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Supreme Court Handcuffing during Warrant Execution Upheld

On March 22, 2005 the U.S. Supreme Court re-examined the questions as to whether officers may detain occupants of a residence where they are executing a search warrant and whether handcuffing is appropriate in such circumstances. The case, Muehler v. Mena, ___U.S.___, 125 S.Ct. 1465 (2005), involved the execution of a search warrant for guns and other things following a gang-related drive-by shooting.

Following a drive-by shooting, investigators developed a suspect by the name of Romero, a known member of the “West Side Locos.” The investigators sought search warrants for two locations. The first location was 1363 Patricia Avenue, the home that the plaintiff in this case, Mena, occupied and the second location was Romero’s mother’s house. Romero had been known to rent a room from Mena. The officers decided to use the SWAT team for a dynamic entry into Mena’s house because they believed Romero was armed. The officers did not use a SWAT team for Romero’s mother’s home because Romero’s mom had cooperated with officers in the past.

The SWAT team executed the warrant at 7:00 a.m. on February 3, 1998. When they entered they awakened Mena from her bed at gunpoint and immediately handcuffed her. She was the sole occupant of the house. The officers took Mena to a converted garage where there was bedroom furniture. Three other persons that the officers had detained on the property joined Mena in the converted garage. The four individuals were guarded by two officers during the two to three hour search and remained handcuffed throughout the entire time. During the detention Mena was asked about her immigration status because the officers were aware that the “West Side Locos” gang was largely comprised of illegal immigrants.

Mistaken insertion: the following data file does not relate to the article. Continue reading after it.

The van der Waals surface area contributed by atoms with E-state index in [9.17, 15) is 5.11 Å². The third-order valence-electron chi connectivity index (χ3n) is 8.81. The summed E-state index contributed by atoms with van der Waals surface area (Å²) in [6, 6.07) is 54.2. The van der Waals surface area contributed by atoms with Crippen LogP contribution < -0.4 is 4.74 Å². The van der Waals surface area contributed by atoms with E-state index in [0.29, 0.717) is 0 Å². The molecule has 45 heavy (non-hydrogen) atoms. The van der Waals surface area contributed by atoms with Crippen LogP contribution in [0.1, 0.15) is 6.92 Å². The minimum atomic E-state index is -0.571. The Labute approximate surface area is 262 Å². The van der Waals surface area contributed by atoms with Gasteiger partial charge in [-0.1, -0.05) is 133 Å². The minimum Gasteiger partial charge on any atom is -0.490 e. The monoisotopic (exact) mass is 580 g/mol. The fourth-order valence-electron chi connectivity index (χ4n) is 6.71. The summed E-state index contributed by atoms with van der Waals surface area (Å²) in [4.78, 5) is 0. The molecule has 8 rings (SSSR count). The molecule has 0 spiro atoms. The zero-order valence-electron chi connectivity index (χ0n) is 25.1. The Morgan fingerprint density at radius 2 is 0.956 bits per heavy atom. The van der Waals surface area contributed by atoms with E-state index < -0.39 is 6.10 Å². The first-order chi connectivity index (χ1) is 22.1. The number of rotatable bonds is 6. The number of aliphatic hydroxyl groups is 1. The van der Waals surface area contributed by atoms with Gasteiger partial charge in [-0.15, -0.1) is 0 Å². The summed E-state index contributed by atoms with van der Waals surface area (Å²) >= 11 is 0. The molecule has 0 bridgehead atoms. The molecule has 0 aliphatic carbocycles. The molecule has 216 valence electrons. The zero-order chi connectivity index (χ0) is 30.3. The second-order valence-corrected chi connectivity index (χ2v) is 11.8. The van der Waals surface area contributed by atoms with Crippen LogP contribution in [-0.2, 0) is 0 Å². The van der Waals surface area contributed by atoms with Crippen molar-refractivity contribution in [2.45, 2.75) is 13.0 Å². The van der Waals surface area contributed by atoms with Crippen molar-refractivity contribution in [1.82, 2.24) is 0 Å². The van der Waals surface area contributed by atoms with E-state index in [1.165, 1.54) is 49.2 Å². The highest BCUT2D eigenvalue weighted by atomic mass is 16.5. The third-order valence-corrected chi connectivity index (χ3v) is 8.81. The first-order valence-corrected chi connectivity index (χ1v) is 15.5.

Mena filed a lawsuit alleging that the handcuffing, which continued for two to three hours, was excessive and in violation of the Fourth Amendment and that questioning about immigration status was a separate Fourth Amendment violation. The trial in federal district court resulted in a verdict against the officers. The United States Court of Appeal for the Ninth Circuit upheld the trial court’s verdict – prompting this appeal to the United States Supreme Court.

In reversing the Ninth Circuit, the Supreme Court reiterated its decision in Michigan v. Summers, 452 U.S. 692 (1981), where it held that police may detain the occupants of a residence where a search warrant is being executed. The Court noted that the reason for such detentions is preventing flight “in the event that incriminating evidence is found; minimizing the risk of harm to the officers; and facilitating the orderly completion of the search as detainees’ self- interest [against property destruction caused by search] may induce them to open locked doors or locked containers to avoid the use of force.” The Court asserted that the detention here was clearly permissible under Summers. Such detentions do not require any heightened suspicion such as reasonable suspicion: “Thus, Mena’s detention for the duration of the search was reasonable under Summers because a warrant existed to search 1363 Patricia Avenue and she was an occupant of that address at the time of the search.”

In dealing with the issue of handcuffing during such detentions the Court asserted: “Inherent in Summers’ authorization to detain an occupant of the place to be searched is the authority to use reasonable force to effectuate the detention… Indeed, Summers itself stressed that the risk of harm to officers and occupants is minimized ‘if the officers routinely exercise unquestioned control of the situation.’”